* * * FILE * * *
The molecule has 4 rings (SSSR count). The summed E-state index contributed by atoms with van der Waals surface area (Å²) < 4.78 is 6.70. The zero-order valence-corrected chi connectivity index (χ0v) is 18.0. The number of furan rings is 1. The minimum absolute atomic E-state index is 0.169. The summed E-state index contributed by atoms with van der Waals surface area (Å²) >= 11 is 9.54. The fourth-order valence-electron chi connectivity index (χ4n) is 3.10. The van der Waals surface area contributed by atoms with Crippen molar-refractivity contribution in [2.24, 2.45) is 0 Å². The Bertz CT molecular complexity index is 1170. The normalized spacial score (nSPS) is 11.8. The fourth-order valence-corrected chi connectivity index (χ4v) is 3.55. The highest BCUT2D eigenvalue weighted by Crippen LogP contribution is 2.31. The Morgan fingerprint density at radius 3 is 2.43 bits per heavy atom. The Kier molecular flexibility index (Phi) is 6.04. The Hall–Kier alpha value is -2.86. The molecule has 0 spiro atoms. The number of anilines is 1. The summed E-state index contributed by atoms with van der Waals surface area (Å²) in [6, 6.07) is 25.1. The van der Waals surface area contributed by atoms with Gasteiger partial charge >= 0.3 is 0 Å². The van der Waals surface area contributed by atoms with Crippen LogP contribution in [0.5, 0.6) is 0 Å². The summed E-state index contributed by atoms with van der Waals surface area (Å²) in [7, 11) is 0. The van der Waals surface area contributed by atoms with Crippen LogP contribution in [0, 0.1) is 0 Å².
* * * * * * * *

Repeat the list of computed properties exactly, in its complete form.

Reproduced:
The molecule has 4 rings (SSSR count). The summed E-state index contributed by atoms with van der Waals surface area (Å²) < 4.78 is 6.70. The zero-order valence-corrected chi connectivity index (χ0v) is 18.0. The number of furan rings is 1. The minimum absolute atomic E-state index is 0.169. The summed E-state index contributed by atoms with van der Waals surface area (Å²) >= 11 is 9.54. The fourth-order valence-electron chi connectivity index (χ4n) is 3.10. The van der Waals surface area contributed by atoms with Crippen molar-refractivity contribution in [2.24, 2.45) is 0 Å². The Bertz CT molecular complexity index is 1170. The normalized spacial score (nSPS) is 11.8. The fourth-order valence-corrected chi connectivity index (χ4v) is 3.55. The highest BCUT2D eigenvalue weighted by Crippen LogP contribution is 2.31. The Morgan fingerprint density at radius 3 is 2.43 bits per heavy atom. The Kier molecular flexibility index (Phi) is 6.04. The Hall–Kier alpha value is -2.86. The molecule has 0 spiro atoms. The number of anilines is 1. The summed E-state index contributed by atoms with van der Waals surface area (Å²) in [6, 6.07) is 25.1. The van der Waals surface area contributed by atoms with Gasteiger partial charge >= 0.3 is 0 Å². The van der Waals surface area contributed by atoms with Crippen LogP contribution in [0.5, 0.6) is 0 Å². The summed E-state index contributed by atoms with van der Waals surface area (Å²) in [7, 11) is 0. The van der Waals surface area contributed by atoms with Crippen LogP contribution in [0, 0.1) is 0 Å².